Hi there, I'm working on a new student portal system using Rails for a large university. As part of this application, I plan on students being able to customize their own calendar, collection of commonly used links, aggregation of newsfeeds (from the university, student groups, etc), and to see a listing of major announcements they should be aware of. It seems to me, to make the most sense to have each of these components handle their own logic. Optimally, one master controller would receive a user's request for their particular page and would delegate to other methods to render user-specific content. To me, it seems like the master controller should be delegating this task to other controllers so that they can do a render partial of their portion of the page. It seems like it would be a bit messy and un-'rails-like' to force all of this display logic into a single template and a single controller (but maybe this is wrong?). So a few questions: Is this what you would recommend from a design perspective? Is it normal to have controllers in a Rails application (if we were to go with the above) that are not meant to receive URL requests? Also, for the above which are user-specific, I'd like to do my best to cache the result to improve performance. Would the most effective way to accomplish user-by-user caching for components specific to them be through action-caching? Many many thanks in advance for helping out a newcomer like myself. I'm very excited by Rails and look forward to getting off the ground with it! Michael Jurewitz firstname.lastname@example.org
on 2006-03-15 19:51
on 2006-03-15 23:57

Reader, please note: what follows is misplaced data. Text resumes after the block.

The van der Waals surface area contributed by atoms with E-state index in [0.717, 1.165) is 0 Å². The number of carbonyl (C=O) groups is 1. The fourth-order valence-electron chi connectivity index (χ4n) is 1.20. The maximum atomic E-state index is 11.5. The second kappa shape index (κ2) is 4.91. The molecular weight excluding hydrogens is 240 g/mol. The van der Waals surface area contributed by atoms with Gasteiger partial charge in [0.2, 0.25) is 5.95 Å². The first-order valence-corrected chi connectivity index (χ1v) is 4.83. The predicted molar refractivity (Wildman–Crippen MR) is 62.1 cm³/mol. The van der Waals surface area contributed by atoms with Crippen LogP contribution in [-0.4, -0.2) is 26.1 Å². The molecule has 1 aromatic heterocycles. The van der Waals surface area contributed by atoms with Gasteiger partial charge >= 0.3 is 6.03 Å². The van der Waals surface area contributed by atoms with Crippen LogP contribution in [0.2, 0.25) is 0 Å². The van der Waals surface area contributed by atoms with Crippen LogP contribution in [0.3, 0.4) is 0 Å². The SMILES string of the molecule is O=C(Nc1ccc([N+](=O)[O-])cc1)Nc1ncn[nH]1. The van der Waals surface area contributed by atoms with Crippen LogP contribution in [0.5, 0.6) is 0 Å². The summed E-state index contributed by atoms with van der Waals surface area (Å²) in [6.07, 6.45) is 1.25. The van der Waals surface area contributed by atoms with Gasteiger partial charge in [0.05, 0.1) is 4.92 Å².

> So a few questions: Is this what you would recommend from a design > perspective? Is it normal to have controllers in a Rails application > (if we were to go with the above) that are not meant to receive URL > requests? I haven't had a chance to use it yet, but it sounds like what you're describing is 'rails-like': http://wiki.rubyonrails.com/rails/pages/Components http://manuals.rubyonrails.com/read/chapter/71
on 2006-03-16 01:14
Many thanks! Any opinions from anyone on my second question? > Also, for the above actions which are user-specific, I'd like to do > my best to > cache the result to improve performance. Would the most effective way > to accomplish user-by-user caching for components specific to them be > through action-caching? To add to this, I suppose what I'm trying to figure out is if action- caching caches the results of an action from a particular set of parameters (if I change the input to the function, will it still run?). And if so, how do expire just a specific cache that corresponds to one set of parameters? So, show_calendar(user), for example. If I do show_calendar(1) and show_calendar(2), will they be uniquely cached from each other and if so, how could I invalidate the cache for user id 2? Michael Jurewitz email@example.com
on 2006-03-16 01:32
Check out http://scottstuff.net/blog/articles/2005/09/28/rai..., which introduces caches_action_with_params. This seems like what you're after. -- View this message in context: http://www.nabble.com/App-design-help-for-a-newbie... Sent from the RubyOnRails Users forum at Nabble.com.